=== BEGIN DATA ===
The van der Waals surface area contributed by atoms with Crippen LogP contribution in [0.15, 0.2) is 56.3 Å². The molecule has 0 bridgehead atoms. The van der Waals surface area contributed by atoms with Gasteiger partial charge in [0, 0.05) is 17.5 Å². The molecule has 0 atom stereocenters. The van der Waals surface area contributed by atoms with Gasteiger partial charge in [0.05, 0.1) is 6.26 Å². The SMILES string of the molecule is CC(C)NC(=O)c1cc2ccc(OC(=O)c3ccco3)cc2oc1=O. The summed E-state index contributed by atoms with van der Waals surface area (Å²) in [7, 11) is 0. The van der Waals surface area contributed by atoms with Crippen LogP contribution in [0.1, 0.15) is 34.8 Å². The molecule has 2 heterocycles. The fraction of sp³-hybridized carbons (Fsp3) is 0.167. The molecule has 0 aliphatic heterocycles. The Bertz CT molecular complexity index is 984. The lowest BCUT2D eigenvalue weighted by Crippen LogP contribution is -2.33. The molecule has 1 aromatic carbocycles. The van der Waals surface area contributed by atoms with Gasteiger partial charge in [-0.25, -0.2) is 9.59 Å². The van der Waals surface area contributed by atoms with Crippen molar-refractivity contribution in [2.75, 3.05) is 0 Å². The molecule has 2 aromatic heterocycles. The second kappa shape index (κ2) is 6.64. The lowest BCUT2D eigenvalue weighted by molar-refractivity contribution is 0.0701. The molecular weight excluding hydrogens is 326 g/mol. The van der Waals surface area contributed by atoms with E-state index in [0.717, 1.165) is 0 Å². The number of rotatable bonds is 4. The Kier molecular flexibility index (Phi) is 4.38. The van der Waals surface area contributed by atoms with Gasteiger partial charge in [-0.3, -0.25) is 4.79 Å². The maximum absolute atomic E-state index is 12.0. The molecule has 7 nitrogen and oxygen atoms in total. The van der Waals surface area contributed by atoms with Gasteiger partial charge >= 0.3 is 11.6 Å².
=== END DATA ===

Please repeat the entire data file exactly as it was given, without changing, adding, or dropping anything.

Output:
The van der Waals surface area contributed by atoms with Crippen LogP contribution in [0.15, 0.2) is 56.3 Å². The molecule has 0 bridgehead atoms. The van der Waals surface area contributed by atoms with Gasteiger partial charge in [0, 0.05) is 17.5 Å². The molecule has 0 atom stereocenters. The van der Waals surface area contributed by atoms with Gasteiger partial charge in [0.05, 0.1) is 6.26 Å². The SMILES string of the molecule is CC(C)NC(=O)c1cc2ccc(OC(=O)c3ccco3)cc2oc1=O. The summed E-state index contributed by atoms with van der Waals surface area (Å²) in [7, 11) is 0. The van der Waals surface area contributed by atoms with Crippen LogP contribution in [0.1, 0.15) is 34.8 Å². The molecule has 2 heterocycles. The fraction of sp³-hybridized carbons (Fsp3) is 0.167. The molecule has 0 aliphatic heterocycles. The Bertz CT molecular complexity index is 984. The lowest BCUT2D eigenvalue weighted by Crippen LogP contribution is -2.33. The molecule has 1 aromatic carbocycles. The van der Waals surface area contributed by atoms with Gasteiger partial charge in [-0.25, -0.2) is 9.59 Å². The van der Waals surface area contributed by atoms with Crippen molar-refractivity contribution in [2.75, 3.05) is 0 Å². The molecule has 2 aromatic heterocycles. The second kappa shape index (κ2) is 6.64. The lowest BCUT2D eigenvalue weighted by molar-refractivity contribution is 0.0701. The molecular weight excluding hydrogens is 326 g/mol. The van der Waals surface area contributed by atoms with E-state index in [0.717, 1.165) is 0 Å². The number of rotatable bonds is 4. The Kier molecular flexibility index (Phi) is 4.38. The van der Waals surface area contributed by atoms with Gasteiger partial charge in [-0.3, -0.25) is 4.79 Å². The maximum absolute atomic E-state index is 12.0. The molecule has 7 nitrogen and oxygen atoms in total. The van der Waals surface area contributed by atoms with Gasteiger partial charge >= 0.3 is 11.6 Å².